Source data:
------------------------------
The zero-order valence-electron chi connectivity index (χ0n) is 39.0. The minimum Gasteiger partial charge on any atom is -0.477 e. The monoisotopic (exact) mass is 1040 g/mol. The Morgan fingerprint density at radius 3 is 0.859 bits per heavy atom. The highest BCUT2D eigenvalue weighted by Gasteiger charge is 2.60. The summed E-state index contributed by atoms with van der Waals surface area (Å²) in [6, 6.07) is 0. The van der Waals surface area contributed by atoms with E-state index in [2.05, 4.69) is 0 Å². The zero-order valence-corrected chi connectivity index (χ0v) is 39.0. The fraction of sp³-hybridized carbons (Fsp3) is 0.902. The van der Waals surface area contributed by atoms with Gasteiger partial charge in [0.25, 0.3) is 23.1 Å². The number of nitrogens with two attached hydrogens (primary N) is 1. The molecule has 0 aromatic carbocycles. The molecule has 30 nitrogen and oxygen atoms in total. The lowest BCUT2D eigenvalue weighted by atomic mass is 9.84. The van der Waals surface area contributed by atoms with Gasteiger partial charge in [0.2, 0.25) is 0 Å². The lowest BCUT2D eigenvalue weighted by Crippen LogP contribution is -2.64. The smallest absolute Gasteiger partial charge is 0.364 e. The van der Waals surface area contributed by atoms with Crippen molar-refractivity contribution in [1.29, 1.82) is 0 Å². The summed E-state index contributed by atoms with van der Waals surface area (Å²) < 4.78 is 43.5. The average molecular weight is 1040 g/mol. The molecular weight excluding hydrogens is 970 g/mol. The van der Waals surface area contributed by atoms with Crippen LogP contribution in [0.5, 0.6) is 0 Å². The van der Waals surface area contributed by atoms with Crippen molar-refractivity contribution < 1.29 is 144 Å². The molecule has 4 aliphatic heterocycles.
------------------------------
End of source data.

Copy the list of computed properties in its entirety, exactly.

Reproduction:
The zero-order valence-electron chi connectivity index (χ0n) is 39.0. The minimum Gasteiger partial charge on any atom is -0.477 e. The monoisotopic (exact) mass is 1040 g/mol. The Morgan fingerprint density at radius 3 is 0.859 bits per heavy atom. The highest BCUT2D eigenvalue weighted by Gasteiger charge is 2.60. The summed E-state index contributed by atoms with van der Waals surface area (Å²) in [6, 6.07) is 0. The van der Waals surface area contributed by atoms with E-state index in [2.05, 4.69) is 0 Å². The zero-order valence-corrected chi connectivity index (χ0v) is 39.0. The fraction of sp³-hybridized carbons (Fsp3) is 0.902. The van der Waals surface area contributed by atoms with Gasteiger partial charge in [0.25, 0.3) is 23.1 Å². The number of nitrogens with two attached hydrogens (primary N) is 1. The molecule has 0 aromatic carbocycles. The molecule has 30 nitrogen and oxygen atoms in total. The lowest BCUT2D eigenvalue weighted by atomic mass is 9.84. The van der Waals surface area contributed by atoms with Gasteiger partial charge in [0.2, 0.25) is 0 Å². The lowest BCUT2D eigenvalue weighted by Crippen LogP contribution is -2.64. The smallest absolute Gasteiger partial charge is 0.364 e. The van der Waals surface area contributed by atoms with Crippen molar-refractivity contribution in [1.29, 1.82) is 0 Å². The summed E-state index contributed by atoms with van der Waals surface area (Å²) < 4.78 is 43.5. The average molecular weight is 1040 g/mol. The molecular weight excluding hydrogens is 970 g/mol. The van der Waals surface area contributed by atoms with Crippen LogP contribution in [0.5, 0.6) is 0 Å². The van der Waals surface area contributed by atoms with Crippen molar-refractivity contribution < 1.29 is 144 Å². The molecule has 4 aliphatic heterocycles.